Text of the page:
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Montana Supreme Court upholds ruling requiring Billings to pay Gazette, Q2 legal fees

Posted: 2:01 PM, Jan 02, 2020
Updated: 2020-01-02 19:51:50-05
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BILLINGS - A ruling from the Montana Supreme Court affirms the City of Billings must pay the attorneys' fees and court costs for The Billings Gazette and KTVQ after the news organizations sued to reveal the names of three disciplined police officers.

The officers were disciplined for having sex with a clerk while on duty or on city property.

Yellowstone County District Court initially ruled on the fees in December 2018 and the following month ordered the city to pay The Gazette and KTVQ a total of $10,052.

The city then appealed the ruling to the Supreme Court, arguing that Yellowstone County District Court Judge Donald Harris had made errors in his ruling and that the city never refused to disclose the police officers' identities.

The Supreme Court disagreed, and in its Tuesday ruling said "under all the circumstances, we cannot conclude that the District Court abused its discretion in making a statutory award of fees."

The ruling pointed out that the District Court "relied heavily on well-established law regarding a law enforcement officers' diminished expectation of privacy in matter involving the officers' conduct."

It upheld Harris' judgement and ordered the city to pay the $10,052.70. The Gazette and KTVQ did not seek the additional court costs and attorneys fees it spent in defending their position on the city's appeal to the Supreme Court.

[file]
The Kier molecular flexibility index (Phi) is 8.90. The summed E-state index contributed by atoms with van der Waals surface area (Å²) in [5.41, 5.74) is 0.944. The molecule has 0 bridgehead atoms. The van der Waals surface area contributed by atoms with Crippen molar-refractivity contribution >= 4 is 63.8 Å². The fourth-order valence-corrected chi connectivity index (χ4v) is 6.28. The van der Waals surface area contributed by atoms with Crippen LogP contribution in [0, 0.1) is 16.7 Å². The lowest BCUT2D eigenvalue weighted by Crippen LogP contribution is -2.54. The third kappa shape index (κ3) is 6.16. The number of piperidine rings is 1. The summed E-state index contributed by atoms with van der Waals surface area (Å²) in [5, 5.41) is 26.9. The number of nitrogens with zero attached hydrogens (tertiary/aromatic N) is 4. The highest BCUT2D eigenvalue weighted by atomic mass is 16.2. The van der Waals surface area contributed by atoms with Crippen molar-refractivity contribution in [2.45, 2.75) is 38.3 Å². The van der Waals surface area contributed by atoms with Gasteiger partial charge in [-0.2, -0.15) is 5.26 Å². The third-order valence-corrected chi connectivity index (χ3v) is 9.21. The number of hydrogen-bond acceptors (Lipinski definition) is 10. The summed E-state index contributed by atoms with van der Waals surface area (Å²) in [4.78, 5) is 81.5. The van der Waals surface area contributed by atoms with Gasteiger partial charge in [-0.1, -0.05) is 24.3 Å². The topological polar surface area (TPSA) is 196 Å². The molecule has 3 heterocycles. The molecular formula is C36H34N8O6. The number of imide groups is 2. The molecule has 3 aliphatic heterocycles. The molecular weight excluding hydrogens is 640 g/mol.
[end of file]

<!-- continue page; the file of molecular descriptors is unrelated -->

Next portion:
"I'm gratified that the court spread the cost of this litigation to the public," said Martha Sheehy, the Billings attorney who represented The Gazette and KTVQ.

Sheehy added that the two news organizations "were forced into this litigation and pursued it in order to protect the public's right to know."

The fight over releasing the names of Billings police officers Paul LaMantia, Matthew Edwards and Clint Anglin began in April 2018, after The Gazette learned that Billings police leaders had disciplined the three officers, two for having sex with a clerk while on duty and the other for having sex with the clerk while off duty but on city property.

The Gazette and Q2 argued, and the court ruled, that the officers occupy a position of public trust and therefore have no expectation of privacy in this case.

Each of the three officers had sex with the same clerk in separate incidents between 2013 and 2016. The conduct was discovered during an unrelated investigation into drug thefts from the police evidence locker.

When confronted by a supervisor early in 2018, the officers admitted they had sex with evidence technician Rawlyn Strizich, who was fired after confessing to stealing oxycodone pills and other prescription painkillers, Billings Police Chief Rich St. John said at the time.

St. John along with the city's attorney Brent Brooks agreed to release the documents related to the officers' disciplinary actions and their names after The Gazette's and KTVQ's request.

It was at that point the three officers sued for a temporary restraining order against the city to keep their names private. The judge faulted the city for not pushing back on the restraining order and delaying the "prompt disclosure of the officers' names and records."

During a hearing in May of 2018, Harris threw out the restraining order and ordered the release of the officers' names, giving them 48 hours to appeal his ruling before their names would be made public.

Rather than appeal, the officers voluntarily released their own names, LaMantia through a morning radio show and Edwards and Anglin through their attorneys.